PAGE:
President Obama met with local officials, community activists, victims of gun violence and local law enforcement at a round table discussion in Minneapolis Monday afternoon. He spoke with them and stated he wanted to hear their ideas about how we can protect our kids. President Obama said, “If we’re serious about preventing the kinds of tragedies that happen, law enforcement and other community leaders must have a seat at the table.” He called it a “very productive discussion.”
After the round table discussion, Obama addressed the local media with the Minneapolis Police Department and the Ramsey County Sheriff’s Department behind him and shared his solution to gun violence.
The president laid out his plan by stating the need for universal background checks on anyone wanting to purchase a gun. He said this solution is based on neither liberal nor conservative ideas but has support across the board. He referenced three main parts of his plan:
– Legislation to crack down on people selling guns to criminals.
– Reinstate a ban on military assault rifles.
– Guns to be limited to 10-round magazines.
“Our law enforcement should never be outgunned by the criminals,” Obama added.
Obama detailed some possible root causes for the gun violence. He said he plans to make it easier for young people to get the mental health treatment they need. He would also like to see “more cops on the beat” and hopes that Congress will confirm Todd Jones, Minnesota’s U.S. attorney, as head of the Federal Bureau of Alcohol, Tobacco, Firearms and Explosives.
Recently, there has been much buzz over this issue within Pine County. Pine County Sheriff Robin Cole publicly stated he will not enforce, and is not required to enforce, any new federal law the president may enact regarding gun control saying, “I would view any such mandate, regulation or administrative rule illegal and refuse to carry it out.”
The sheriff’s comments drew both criticism and a “hat’s off to the sheriff” response from Pine County residents. A handful of sheriffs across the nation have also come out against any new gun control law. They cite the oath they took in becoming a sheriff in which they are obligated to uphold the U.S. Constitution.
A spokesperson for the Ramsey County Sheriff’s Department spoke with the Courier on the possibility of creating a ban on assault rifles or limiting the capacity of magazines or clips. “Let the Legislature do their job and hopefully, they will seek our input when legislating,” stated Randy Gustafson, public information officer, Ramsey County Sheriff’s Department. Gustafson also concurred with Pine County Sheriff Cole in that sheriffs are not obligated to enforce federal law.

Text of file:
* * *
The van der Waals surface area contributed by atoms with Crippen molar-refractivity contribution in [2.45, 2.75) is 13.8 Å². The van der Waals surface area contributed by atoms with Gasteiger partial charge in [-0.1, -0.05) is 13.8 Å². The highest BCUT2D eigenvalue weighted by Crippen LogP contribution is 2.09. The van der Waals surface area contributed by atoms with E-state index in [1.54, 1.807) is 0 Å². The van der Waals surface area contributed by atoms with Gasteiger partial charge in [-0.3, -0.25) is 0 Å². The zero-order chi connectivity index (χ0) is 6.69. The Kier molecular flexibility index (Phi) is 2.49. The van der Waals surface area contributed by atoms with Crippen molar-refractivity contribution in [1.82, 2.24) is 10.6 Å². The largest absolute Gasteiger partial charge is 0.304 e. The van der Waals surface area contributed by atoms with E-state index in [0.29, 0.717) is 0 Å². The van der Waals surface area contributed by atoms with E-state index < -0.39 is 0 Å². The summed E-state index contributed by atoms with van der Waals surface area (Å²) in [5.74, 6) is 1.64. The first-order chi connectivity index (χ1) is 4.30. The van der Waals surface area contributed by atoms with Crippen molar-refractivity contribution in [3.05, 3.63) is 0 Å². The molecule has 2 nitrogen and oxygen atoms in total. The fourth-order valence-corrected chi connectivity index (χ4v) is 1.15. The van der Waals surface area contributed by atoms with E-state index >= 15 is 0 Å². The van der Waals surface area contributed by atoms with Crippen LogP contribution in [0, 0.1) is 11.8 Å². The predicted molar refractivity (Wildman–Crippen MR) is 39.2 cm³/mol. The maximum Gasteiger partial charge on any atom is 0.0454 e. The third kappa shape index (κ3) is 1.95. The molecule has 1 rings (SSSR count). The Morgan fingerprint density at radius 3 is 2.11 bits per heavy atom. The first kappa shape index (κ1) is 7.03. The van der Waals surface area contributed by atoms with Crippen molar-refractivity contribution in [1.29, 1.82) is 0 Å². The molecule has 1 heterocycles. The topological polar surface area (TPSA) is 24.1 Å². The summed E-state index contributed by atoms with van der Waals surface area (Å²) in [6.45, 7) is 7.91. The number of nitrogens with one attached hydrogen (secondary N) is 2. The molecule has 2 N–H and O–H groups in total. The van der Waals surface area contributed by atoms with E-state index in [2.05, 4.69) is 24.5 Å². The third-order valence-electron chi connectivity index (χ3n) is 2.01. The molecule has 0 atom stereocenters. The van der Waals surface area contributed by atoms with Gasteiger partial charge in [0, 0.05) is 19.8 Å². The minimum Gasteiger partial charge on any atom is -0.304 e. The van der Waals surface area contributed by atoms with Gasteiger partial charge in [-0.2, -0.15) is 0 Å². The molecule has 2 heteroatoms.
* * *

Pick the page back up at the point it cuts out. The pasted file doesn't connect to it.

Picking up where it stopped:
“The number of bullets in a person’s gun is less of a concern than who is carrying the gun,” added Gustafson. “We should be able to keep that right, but with that comes responsibility.”
Gustafson stated law enforcement would like to have actual access to information, which people think they already have access to, such as mental health information associated with abnormal behaviors or criminal activity.
A local law officer questioned a policy determining mental health in regards to gun ownership stating, “Who is going to decide what is abnormal behavior or if a person might be deemed as dangerous? Might I be considered dangerous because of a certain activity I participate in?”
The theme that transcended the conversations among journalists, prior to the president’s speech, is there seems to be a correlation between where people live and how they view gun control laws.
Some north Minneapolis residents were questioned on their feelings about further gun control laws. One resident named Angela stated she completely supports any ban on assault weapons and she is tired of seeing children die like they do because of the violence incurred with guns.
Another resident, named Tamika, stated the criminals are the ones with the guns and “it wouldn’t do any good, they would just get the guns without background checks anyway.”
Two men traveled from Detroit, Michigan, to state their support for Obama’s gun legislation. One man said he took two personal days just to travel to Minneapolis and tell people the killing needs to stop.
The opinions of the city dwellers interviewed contrasted with the opinions of local Pine County residents informally polled in Pine County, all of whom wanted to be identified by only their first names. One man named Roger stated, “Unfortunately, when you live in a free society, there may be a price tag that comes along with that.”
Another Pine County resident, Vince, added, “Passing another law to stop gun violence is not the answer. The current laws we have now are not working. What is one more law going to do?”
A third Pine County resident, Jeff, blamed the media saying, “A big problem is that there is too much reporting and too much information which puts ideas in people’s heads. Also, I own 10 guns and have never needed a 30-round clip.” Another male resident blamed the lack of morality in our culture for recent gun violence.
The recurring theme heard among the Pine County residents’ interviews was “guns don’t kill people, people kill people.” The recurring theme heard among the inner-city residents was they “wanted to see an end to the gun violence that is happening within their own communities.”